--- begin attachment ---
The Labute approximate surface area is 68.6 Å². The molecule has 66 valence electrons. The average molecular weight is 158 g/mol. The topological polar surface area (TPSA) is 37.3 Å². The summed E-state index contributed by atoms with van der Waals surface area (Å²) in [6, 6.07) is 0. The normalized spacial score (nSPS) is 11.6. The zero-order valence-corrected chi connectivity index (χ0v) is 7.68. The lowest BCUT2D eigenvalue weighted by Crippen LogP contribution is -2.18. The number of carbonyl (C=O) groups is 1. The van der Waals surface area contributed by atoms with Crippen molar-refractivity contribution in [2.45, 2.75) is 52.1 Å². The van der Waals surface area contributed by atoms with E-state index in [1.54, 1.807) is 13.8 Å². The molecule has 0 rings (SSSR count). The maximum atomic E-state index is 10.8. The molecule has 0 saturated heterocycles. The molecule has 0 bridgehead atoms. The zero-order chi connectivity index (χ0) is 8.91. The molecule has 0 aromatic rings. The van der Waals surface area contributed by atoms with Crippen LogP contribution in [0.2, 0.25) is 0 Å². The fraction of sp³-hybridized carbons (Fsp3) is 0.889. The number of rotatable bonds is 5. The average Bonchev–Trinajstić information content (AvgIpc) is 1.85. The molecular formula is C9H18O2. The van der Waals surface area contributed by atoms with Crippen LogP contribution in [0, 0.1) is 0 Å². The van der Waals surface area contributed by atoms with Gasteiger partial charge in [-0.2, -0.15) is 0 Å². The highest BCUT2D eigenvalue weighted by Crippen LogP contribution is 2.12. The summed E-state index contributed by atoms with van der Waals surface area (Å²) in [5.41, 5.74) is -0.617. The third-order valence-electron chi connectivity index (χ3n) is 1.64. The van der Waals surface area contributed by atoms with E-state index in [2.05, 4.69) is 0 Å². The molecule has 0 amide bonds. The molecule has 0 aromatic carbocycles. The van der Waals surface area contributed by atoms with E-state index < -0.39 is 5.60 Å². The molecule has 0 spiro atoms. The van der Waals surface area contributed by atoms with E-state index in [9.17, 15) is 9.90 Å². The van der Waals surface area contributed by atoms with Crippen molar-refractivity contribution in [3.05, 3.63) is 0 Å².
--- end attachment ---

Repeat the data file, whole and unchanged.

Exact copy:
The Labute approximate surface area is 68.6 Å². The molecule has 66 valence electrons. The average molecular weight is 158 g/mol. The topological polar surface area (TPSA) is 37.3 Å². The summed E-state index contributed by atoms with van der Waals surface area (Å²) in [6, 6.07) is 0. The normalized spacial score (nSPS) is 11.6. The zero-order valence-corrected chi connectivity index (χ0v) is 7.68. The lowest BCUT2D eigenvalue weighted by Crippen LogP contribution is -2.18. The number of carbonyl (C=O) groups is 1. The van der Waals surface area contributed by atoms with Crippen molar-refractivity contribution in [2.45, 2.75) is 52.1 Å². The van der Waals surface area contributed by atoms with E-state index in [1.54, 1.807) is 13.8 Å². The molecule has 0 rings (SSSR count). The maximum atomic E-state index is 10.8. The molecule has 0 saturated heterocycles. The molecule has 0 bridgehead atoms. The zero-order chi connectivity index (χ0) is 8.91. The molecule has 0 aromatic rings. The van der Waals surface area contributed by atoms with Crippen LogP contribution in [0.2, 0.25) is 0 Å². The fraction of sp³-hybridized carbons (Fsp3) is 0.889. The number of rotatable bonds is 5. The average Bonchev–Trinajstić information content (AvgIpc) is 1.85. The molecular formula is C9H18O2. The van der Waals surface area contributed by atoms with Crippen LogP contribution in [0, 0.1) is 0 Å². The van der Waals surface area contributed by atoms with Gasteiger partial charge in [-0.2, -0.15) is 0 Å². The highest BCUT2D eigenvalue weighted by Crippen LogP contribution is 2.12. The summed E-state index contributed by atoms with van der Waals surface area (Å²) in [5.41, 5.74) is -0.617. The third-order valence-electron chi connectivity index (χ3n) is 1.64. The van der Waals surface area contributed by atoms with E-state index in [2.05, 4.69) is 0 Å². The molecule has 0 amide bonds. The molecule has 0 aromatic carbocycles. The van der Waals surface area contributed by atoms with E-state index < -0.39 is 5.60 Å². The molecule has 0 spiro atoms. The van der Waals surface area contributed by atoms with E-state index in [9.17, 15) is 9.90 Å². The van der Waals surface area contributed by atoms with Crippen molar-refractivity contribution in [3.05, 3.63) is 0 Å².